DP5081 Offshore Financial Centres: Parasites or Symbionts?

Author(s): Andrew K Rose, Mark Spiegel
Publication Date: May 2005
Keyword(s): asset, competitive, cross-section, data, empirical, haven, money, tax, theory
JEL(s): F23, F36
Programme Areas: International Macroeconomics, Financial Economics
Link to this Page: cepr.org/active/publications/discussion_papers/dp.php?dpno=5081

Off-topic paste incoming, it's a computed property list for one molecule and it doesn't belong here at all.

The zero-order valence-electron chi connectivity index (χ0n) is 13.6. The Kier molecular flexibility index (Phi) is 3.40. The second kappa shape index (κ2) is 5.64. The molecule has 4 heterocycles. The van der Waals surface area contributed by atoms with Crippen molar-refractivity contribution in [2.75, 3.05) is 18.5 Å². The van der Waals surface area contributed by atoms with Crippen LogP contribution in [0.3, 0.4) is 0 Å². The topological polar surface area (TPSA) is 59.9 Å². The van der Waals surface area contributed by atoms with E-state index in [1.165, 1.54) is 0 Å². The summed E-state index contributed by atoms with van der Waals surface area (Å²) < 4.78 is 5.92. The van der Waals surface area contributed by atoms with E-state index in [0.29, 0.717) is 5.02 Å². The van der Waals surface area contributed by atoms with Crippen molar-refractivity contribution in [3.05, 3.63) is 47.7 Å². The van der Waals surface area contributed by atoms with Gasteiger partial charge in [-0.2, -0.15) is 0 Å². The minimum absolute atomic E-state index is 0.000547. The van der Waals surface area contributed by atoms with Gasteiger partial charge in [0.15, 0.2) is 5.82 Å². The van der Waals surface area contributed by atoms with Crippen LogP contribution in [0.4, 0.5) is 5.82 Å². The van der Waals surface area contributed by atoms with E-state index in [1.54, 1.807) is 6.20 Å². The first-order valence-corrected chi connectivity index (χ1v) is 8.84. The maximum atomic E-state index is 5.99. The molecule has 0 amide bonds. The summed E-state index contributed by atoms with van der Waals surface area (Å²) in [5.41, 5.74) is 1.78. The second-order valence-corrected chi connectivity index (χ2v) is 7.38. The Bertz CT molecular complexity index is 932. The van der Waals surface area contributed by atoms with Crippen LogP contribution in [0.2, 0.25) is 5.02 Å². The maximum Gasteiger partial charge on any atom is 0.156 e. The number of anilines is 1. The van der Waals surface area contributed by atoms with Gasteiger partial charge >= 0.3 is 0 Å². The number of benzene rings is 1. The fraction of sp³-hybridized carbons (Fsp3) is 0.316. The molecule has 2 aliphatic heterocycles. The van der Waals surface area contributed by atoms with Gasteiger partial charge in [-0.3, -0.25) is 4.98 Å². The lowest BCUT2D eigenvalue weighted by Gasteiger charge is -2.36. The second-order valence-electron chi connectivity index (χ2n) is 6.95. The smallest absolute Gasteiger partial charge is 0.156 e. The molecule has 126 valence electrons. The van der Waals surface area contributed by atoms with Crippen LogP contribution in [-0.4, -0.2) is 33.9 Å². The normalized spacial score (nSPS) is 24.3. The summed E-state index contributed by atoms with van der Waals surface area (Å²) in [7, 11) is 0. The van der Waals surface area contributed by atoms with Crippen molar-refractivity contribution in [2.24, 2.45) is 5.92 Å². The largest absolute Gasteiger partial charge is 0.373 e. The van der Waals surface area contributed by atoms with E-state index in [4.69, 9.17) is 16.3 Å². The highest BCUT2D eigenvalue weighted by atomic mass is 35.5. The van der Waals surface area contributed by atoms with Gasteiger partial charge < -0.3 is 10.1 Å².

This paper analyses the causes and consequences of offshore financial centers (OFCs). Since OFCs are likely to be tax havens and money launderers, they encourage bad behaviour in source countries. Nevertheless, OFCs may also have unintended positive consequences for their neighbours, since they act as a competitive fringe for the domestic banking sector. We derive and simulate a model of a home country monopoly bank facing a representative competitive OFC which offers tax advantages attained by moving assets offshore at a cost that is increasing in distance between the OFC and the source. Our model predicts that proximity to an OFC is likely to have pro-competitive implications for the domestic banking sector, although the overall effect on welfare is ambiguous. We test and confirm the predictions empirically. Proximity to an OFC is associated with a more competitive domestic banking system and greater overall financial depth.